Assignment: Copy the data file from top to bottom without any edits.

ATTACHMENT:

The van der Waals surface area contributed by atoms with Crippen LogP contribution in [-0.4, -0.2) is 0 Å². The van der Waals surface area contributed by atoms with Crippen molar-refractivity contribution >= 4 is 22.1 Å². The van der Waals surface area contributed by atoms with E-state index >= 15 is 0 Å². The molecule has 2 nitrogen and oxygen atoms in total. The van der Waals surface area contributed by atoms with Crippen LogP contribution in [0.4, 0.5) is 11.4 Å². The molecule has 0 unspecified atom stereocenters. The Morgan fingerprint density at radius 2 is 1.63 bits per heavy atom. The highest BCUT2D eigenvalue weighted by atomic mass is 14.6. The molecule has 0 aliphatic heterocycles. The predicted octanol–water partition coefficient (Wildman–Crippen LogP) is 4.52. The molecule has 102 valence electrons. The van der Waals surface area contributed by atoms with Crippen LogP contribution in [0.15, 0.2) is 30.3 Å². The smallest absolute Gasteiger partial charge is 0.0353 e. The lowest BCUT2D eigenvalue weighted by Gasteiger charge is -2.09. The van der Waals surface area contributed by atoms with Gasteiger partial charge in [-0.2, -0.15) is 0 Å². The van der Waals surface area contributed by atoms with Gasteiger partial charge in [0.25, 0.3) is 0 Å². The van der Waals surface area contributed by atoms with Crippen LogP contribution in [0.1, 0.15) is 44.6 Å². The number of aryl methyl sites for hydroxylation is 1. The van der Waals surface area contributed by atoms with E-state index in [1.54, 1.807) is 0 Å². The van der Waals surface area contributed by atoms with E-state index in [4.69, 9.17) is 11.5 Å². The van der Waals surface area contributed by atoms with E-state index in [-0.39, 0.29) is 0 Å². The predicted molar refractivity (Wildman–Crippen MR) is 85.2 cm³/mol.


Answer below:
The van der Waals surface area contributed by atoms with Crippen LogP contribution in [-0.4, -0.2) is 0 Å². The van der Waals surface area contributed by atoms with Crippen molar-refractivity contribution >= 4 is 22.1 Å². The van der Waals surface area contributed by atoms with E-state index >= 15 is 0 Å². The molecule has 2 nitrogen and oxygen atoms in total. The van der Waals surface area contributed by atoms with Crippen LogP contribution in [0.4, 0.5) is 11.4 Å². The molecule has 0 unspecified atom stereocenters. The Morgan fingerprint density at radius 2 is 1.63 bits per heavy atom. The highest BCUT2D eigenvalue weighted by atomic mass is 14.6. The molecule has 0 aliphatic heterocycles. The predicted octanol–water partition coefficient (Wildman–Crippen LogP) is 4.52. The molecule has 102 valence electrons. The van der Waals surface area contributed by atoms with Crippen LogP contribution in [0.15, 0.2) is 30.3 Å². The smallest absolute Gasteiger partial charge is 0.0353 e. The lowest BCUT2D eigenvalue weighted by Gasteiger charge is -2.09. The van der Waals surface area contributed by atoms with Gasteiger partial charge in [-0.2, -0.15) is 0 Å². The van der Waals surface area contributed by atoms with Gasteiger partial charge in [0.25, 0.3) is 0 Å². The van der Waals surface area contributed by atoms with Crippen LogP contribution in [0.1, 0.15) is 44.6 Å². The number of aryl methyl sites for hydroxylation is 1. The van der Waals surface area contributed by atoms with E-state index in [1.54, 1.807) is 0 Å². The van der Waals surface area contributed by atoms with E-state index in [4.69, 9.17) is 11.5 Å². The van der Waals surface area contributed by atoms with E-state index in [-0.39, 0.29) is 0 Å². The predicted molar refractivity (Wildman–Crippen MR) is 85.2 cm³/mol.